Named Dyer’s Polypore with good reason, this beautiful bracket fungus is filled with pigment – good, strong, gold pigment. It’s an annual, meaning it grows for one season, then dries up, only to come back in the same place next year. It looks like this when it’s young, when the white edges appear almost fuzzy. As they get older, they become a rich, reddish brown.
Young phaeolus give a rich gold colour, while the older ones give a darker golden brown.
I found a huge, sodden Phaeolus in the forest last week, so I boiled it for an hour or so, then strained the bits out for the dyebath. This is what resulted – the skeins were mordanted (l to r) with copper, alum, and iron. That’s a silk scarf (tie-dyed) in the middle, and at the bottom are silk noil and a piece of unknown silk, both unmordanted (added as an afterthought).
I love the rich, rich gold of the top skein in this image. That one I dyed with a young Phaeolus, still with the band of white at its edge, and I couldn’t believe the colour! The three skeins at the bottom are from the dyepot I talk about above – the light gives a better rendition of their colour in this image, but now the mordants are (l to r) alum, copper, and iron. The small skeins are from November’s mushroom workshop; the three on top from a fresh mushroom, and the three on bottom from old mushrooms, whose colour wasn’t very intense, for some reason.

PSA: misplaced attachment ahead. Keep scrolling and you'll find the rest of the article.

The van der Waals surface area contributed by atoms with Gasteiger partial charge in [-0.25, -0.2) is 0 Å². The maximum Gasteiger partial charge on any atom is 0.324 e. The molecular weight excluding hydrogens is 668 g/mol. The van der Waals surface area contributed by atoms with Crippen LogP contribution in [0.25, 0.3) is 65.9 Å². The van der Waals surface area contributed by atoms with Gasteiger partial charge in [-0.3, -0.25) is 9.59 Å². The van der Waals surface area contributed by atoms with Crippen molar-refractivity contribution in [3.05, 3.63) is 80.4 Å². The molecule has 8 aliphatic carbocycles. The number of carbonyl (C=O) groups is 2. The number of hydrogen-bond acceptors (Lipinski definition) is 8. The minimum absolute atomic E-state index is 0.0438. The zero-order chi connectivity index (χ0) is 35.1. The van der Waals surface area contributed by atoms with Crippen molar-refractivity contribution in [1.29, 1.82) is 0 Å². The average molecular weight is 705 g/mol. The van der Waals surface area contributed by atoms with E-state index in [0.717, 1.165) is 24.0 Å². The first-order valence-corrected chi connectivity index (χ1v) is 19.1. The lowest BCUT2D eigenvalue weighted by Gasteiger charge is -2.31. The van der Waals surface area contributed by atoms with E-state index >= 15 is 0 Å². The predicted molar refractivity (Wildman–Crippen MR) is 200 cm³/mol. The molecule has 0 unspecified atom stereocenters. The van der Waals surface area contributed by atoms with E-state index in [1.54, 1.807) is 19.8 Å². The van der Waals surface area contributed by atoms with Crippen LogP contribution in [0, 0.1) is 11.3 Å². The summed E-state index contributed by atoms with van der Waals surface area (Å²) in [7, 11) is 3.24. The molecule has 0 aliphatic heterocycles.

On my walk through the woods today, I found another little patch of pink coral mushrooms, so they’re simmering away in the mud room – perhaps this is the one that will give me a real Purple!
These little guys can still be found in the winter forest, and – wait for it! – they actually give purple of a sort, but only on fibre that’s been mordanted with iron.
So here’s an undoctored image (I say that because I was tempted to shift the digital image a bit more to the purple side!) of the purple that came out of my little dyepot this week. At first glance, one would think it’s grey, but truly, when I hold it up to my colour charts, there really is some purple in there!
These mushrooms won’t last much beyond the first frost/snowfall, but I’ll be keeping them in mind for next year, for sure.
CELEBRATING THE BEAUTY OF SUNSHINE COAST MUSHROOMS